Innovation and Originality, in the DNA of Spanish Foods
The Spanish food industry is committed to giving its all with regard to innovation. Every year, new products are launched that seek to unite concepts like research, health, flavor and, more often than not, an element of play.
Text: Rodrigo García Fernández/@ICEX.
The international market is increasingly inundated with competing products and a growing number of players, which is why making advances in the field of innovation can translate into a competitive advantage for Spanish companies.
So far in 2018, Madrid Fusión and Alimentaria Barcelona have given us opportunity to get a first hand look at some of the most groundbreaking innovations presented by Spanish companies. Here are just a handful of them to whet your appetite.
“Confeti de Chorizo”
Martínez Somalo is an important Spanish company in the charcuterie sector (cured ham, chorizos and other cured meats and sausages), located in La Rioja and known for its innovative bent. They were the first to use the packaging of a line of the company’s chorizos to explain that the products are made using artisanal ingredients like salt from Añana, pimentón de la Vera and Las Pedroñeras garlic. They also created a line of different flavors of special chorizos for barbecuing: wine, curry, spicy, Mediterranean herbs and “Arizona grill.”
Now they have managed to surprise us once again with an eye-catching new product: cured ham and chorizo “confetti.” These products – comprised of natural 100% ham or chorizo – are made without any additives, preservatives or coloring. They are gluten and lactose free. These dried meat products are also low in fat and high in protein. They are perfect for enhancing the flavor and presentation of numerous dishes, including pastas, creamy and cold soups, vegetables, scrambled eggs, potatoes, fish and more.
Low temperature egg
It’s always curious to confirm once again how the most avant-garde culinary trends can give rise to great ideas in the agri-food industry. In this case, it is the company Granja Campomayor that has managed to recreated one of these ideas. For the past ten to fifteen years or more, it has been very typical to find creative dishes in fine dining establishments and modern tapas bars featuring a low temperature egg as the star ingredient. Now the time and effort needed to create this delicacy have been greatly reduced thanks to this company, which has made this final product available to both professional and home chefs – ready to add to any recipe in only one minute.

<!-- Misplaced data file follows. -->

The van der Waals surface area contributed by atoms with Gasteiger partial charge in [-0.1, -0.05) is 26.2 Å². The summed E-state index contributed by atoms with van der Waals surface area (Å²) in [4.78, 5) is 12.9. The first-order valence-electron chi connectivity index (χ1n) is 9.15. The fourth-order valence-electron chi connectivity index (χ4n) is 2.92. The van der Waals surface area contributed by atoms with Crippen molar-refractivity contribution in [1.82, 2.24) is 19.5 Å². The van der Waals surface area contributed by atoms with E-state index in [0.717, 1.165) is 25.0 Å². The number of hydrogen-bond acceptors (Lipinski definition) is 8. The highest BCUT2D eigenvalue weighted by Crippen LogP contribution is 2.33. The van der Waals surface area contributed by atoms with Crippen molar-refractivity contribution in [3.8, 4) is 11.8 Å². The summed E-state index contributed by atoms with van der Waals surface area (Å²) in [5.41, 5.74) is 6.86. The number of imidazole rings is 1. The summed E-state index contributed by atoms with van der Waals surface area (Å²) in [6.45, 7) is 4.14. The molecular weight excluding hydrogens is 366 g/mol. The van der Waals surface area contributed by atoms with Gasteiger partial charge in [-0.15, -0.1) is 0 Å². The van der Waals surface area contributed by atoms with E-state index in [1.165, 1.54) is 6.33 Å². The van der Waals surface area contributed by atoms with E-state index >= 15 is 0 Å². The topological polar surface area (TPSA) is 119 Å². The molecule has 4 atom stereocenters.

Another example of how innovative professional cuisine can yield ideas for the food industry is that of Caviaroli by Albert Adriá. This product is the commercial version of one of the landmark culinary techniques developed by brothers Ferran and Albert Adrià, that of the spherified olive. Now, it is no longer necessary to set up a small laboratory in your home kitchen to create this stunning snack of “olives,” which reveal a liquid center when you bite into them. Thanks to Caviaroli, these products are now at our fingertips, without forsaking their original flavor.
Morcilla de Burgos “bonbon”
According to Roberto da Silva, the driving force behind thecompany Embutidos de Cardeña from Castile-León, the bombón de morcilla (blood sausage “bonbon”) will soon be available in two varieties: crocanti, a crunchy blood sausage and apple bonbon with a chocolate shell covered with pieces of candied hazelnut; and picante, consisting of a smooth external shell protecting a spiced blood sausage interior. A completely new approach to a product as traditional and classic as Spanish morcilla from Burgos.
Rice liqueur from the Delta del Ebro
The Delta del Ebro is a protected natural river delta found along the shores of the Mediterranean Sea and treasured for its rich fauna and flora. This area is still home to traditionally-farmed rice paddies, and it is from these that the company Licors Jane sources the ingredients for its singular rice liqueur, which is sold under the brand Licor de Arroz El Petonet. In addition to its unique flavor, this product is apt for vegans and people who are gluten or lactose intolerant. The company recommends drinking it neat, with ice, or added to coffee or tea.
Cheese and chocolate? Yes, please!
Experimentation is the best way forward, regardless if we achieve the desired outcome or the results are a big disaster. Along these lines, many people might be inclined to think that mixing chocolate and cheese is not the best idea. But they would be wrong! One of the country’s most daring cheese companies, La Antigua, has launched a product consisting of a soft cheese made with pasteurized ewe’s milk and natural cacao, which lends it a very characteristic color and aromas. Those who dare to take a bite will find chocolate nibs on the inside of this exquisite and surprising morsel.
Translation: Adrienne Smith/©ICEX